Composite coatings comprising of particulate ceramic and silicon containing inorganic- organic nano-hybrids are synthesized and applied as high temperature capable coatings for electrical wire insulation. The nano-hybrids are synthesised from organosilanes bearing non-hydrolysable methyl, glycidyloxypropyl and phenyl groups. The molar ratios of organosilanes, acid catalysts and synthetic conditions are optimised to offer suitable mechanical and thermal performance to the composite coatings. Different particulate ceramics are tested in regard to their effects on mechanical stiffness of the resultant composite coatings. Vermiculite platelet is finally selected for its lower hardness. The mass ratio of nano-hybrids to platelets of 70:30 to 60:40 are found optimal for balanced performance in respect to thermal, mechanical and dielectric properties. Uniform composite coatings are produced on conductor wires using a reel-to-reel continuous coating process. Initial tests showed insulated wires have moderate mechanical flexibility, dielectric strength and excellent thermal stability, capable of withstanding over 1100V AC potential after 500°C heating.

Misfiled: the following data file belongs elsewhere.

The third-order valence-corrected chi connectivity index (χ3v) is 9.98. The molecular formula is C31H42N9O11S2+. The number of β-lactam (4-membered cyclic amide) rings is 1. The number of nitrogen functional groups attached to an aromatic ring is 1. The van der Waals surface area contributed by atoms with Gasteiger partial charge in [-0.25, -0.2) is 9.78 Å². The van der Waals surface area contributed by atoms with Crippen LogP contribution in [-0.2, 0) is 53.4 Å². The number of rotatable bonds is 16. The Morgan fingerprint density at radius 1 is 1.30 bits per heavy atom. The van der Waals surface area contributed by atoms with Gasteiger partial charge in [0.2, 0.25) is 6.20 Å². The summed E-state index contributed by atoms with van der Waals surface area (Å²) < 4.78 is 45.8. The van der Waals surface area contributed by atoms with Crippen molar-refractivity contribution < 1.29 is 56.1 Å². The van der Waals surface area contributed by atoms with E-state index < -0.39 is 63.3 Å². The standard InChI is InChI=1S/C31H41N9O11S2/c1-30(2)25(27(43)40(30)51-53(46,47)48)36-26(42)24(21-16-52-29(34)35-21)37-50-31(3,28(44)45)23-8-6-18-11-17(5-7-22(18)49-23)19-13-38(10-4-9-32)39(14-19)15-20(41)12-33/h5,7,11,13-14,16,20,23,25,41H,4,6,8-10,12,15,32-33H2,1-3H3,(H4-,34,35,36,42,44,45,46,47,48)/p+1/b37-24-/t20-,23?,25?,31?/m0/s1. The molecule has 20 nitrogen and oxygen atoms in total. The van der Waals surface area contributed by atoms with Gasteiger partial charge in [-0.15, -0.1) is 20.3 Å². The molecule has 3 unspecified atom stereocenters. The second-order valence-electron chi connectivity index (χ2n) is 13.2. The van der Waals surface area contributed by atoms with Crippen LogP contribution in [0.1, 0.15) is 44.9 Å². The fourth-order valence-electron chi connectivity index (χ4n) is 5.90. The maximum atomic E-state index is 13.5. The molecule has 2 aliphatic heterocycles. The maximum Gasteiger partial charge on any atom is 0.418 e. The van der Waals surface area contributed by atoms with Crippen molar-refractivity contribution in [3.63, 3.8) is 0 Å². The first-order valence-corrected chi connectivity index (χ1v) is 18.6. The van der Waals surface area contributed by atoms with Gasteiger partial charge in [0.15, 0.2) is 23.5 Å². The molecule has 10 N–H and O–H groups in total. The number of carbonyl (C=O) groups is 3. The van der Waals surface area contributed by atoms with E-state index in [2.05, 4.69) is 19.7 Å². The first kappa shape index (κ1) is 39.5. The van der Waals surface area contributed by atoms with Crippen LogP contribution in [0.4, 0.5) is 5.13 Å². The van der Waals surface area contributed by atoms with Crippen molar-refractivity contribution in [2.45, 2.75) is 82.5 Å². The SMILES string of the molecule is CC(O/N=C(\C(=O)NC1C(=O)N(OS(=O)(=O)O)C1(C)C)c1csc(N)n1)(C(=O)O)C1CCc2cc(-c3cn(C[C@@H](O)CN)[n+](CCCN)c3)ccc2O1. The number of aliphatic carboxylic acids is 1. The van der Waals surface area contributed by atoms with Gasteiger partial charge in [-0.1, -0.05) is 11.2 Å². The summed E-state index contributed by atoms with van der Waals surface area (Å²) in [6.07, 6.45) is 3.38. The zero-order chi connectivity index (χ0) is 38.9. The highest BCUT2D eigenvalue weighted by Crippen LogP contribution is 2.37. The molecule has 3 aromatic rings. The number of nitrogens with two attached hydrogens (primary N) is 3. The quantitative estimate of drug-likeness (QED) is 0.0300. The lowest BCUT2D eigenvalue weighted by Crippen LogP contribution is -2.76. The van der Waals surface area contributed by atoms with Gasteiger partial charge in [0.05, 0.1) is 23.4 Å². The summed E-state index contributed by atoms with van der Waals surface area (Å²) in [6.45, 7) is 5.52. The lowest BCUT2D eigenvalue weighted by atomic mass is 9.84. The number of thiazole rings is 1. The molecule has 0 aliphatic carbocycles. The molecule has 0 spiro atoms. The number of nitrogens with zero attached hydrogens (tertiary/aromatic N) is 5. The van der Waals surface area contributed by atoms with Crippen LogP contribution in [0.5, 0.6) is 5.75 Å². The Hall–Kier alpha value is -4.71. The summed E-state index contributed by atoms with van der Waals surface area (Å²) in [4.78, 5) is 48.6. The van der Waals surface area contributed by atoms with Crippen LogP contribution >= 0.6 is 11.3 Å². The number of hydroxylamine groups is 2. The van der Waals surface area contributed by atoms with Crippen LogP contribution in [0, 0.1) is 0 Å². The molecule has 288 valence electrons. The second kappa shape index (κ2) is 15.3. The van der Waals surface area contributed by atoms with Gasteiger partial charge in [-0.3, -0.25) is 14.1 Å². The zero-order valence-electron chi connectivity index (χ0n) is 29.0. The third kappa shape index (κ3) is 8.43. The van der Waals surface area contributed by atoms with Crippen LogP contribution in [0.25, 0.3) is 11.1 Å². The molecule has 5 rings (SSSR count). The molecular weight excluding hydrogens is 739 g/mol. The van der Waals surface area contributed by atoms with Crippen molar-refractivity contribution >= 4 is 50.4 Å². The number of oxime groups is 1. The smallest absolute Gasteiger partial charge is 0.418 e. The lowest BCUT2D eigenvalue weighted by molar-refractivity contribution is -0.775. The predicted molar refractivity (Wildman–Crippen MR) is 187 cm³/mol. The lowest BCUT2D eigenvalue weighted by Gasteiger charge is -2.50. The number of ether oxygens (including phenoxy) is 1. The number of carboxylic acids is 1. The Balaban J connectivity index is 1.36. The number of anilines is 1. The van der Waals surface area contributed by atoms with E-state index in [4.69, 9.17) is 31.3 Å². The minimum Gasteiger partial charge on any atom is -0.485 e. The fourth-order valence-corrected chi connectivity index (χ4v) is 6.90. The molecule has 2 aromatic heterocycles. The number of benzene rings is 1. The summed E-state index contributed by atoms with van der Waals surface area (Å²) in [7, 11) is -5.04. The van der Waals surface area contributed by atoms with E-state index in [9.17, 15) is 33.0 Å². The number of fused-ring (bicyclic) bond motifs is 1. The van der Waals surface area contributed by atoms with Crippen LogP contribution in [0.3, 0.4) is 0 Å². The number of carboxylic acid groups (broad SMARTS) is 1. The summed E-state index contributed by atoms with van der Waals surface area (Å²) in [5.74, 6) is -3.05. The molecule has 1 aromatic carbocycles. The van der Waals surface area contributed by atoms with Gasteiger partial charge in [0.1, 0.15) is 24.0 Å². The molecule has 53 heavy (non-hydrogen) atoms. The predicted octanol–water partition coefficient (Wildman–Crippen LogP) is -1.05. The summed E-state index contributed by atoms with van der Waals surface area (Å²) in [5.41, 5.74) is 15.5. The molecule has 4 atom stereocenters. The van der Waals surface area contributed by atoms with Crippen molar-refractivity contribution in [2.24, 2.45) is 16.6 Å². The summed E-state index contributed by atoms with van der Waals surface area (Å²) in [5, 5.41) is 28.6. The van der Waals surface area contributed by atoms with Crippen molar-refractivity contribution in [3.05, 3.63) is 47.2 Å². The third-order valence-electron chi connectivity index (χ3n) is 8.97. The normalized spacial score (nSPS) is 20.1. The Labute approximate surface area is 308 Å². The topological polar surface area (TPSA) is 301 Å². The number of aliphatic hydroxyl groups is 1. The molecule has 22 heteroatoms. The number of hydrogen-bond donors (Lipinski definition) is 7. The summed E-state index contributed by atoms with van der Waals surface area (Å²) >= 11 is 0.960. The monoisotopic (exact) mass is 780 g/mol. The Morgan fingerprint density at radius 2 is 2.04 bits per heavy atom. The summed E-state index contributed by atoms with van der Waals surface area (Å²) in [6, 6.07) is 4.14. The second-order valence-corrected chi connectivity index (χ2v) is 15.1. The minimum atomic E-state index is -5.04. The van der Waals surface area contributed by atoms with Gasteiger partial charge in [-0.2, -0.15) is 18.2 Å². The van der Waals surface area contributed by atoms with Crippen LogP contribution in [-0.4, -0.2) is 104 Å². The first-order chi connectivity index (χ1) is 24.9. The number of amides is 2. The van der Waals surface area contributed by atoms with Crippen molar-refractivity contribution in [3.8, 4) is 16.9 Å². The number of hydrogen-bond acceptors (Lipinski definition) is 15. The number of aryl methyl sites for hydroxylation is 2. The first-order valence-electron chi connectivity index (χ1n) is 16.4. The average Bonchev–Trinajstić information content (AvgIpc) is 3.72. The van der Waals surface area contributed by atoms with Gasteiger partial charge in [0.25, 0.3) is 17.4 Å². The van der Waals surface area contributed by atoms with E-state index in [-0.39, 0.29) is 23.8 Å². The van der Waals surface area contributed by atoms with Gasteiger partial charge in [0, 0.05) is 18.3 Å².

|Number of pages||8|
|Journal||IEEE Transactions on Dielectrics and Electrical Insulation|
|Publication status||Published - 1 Apr 2020|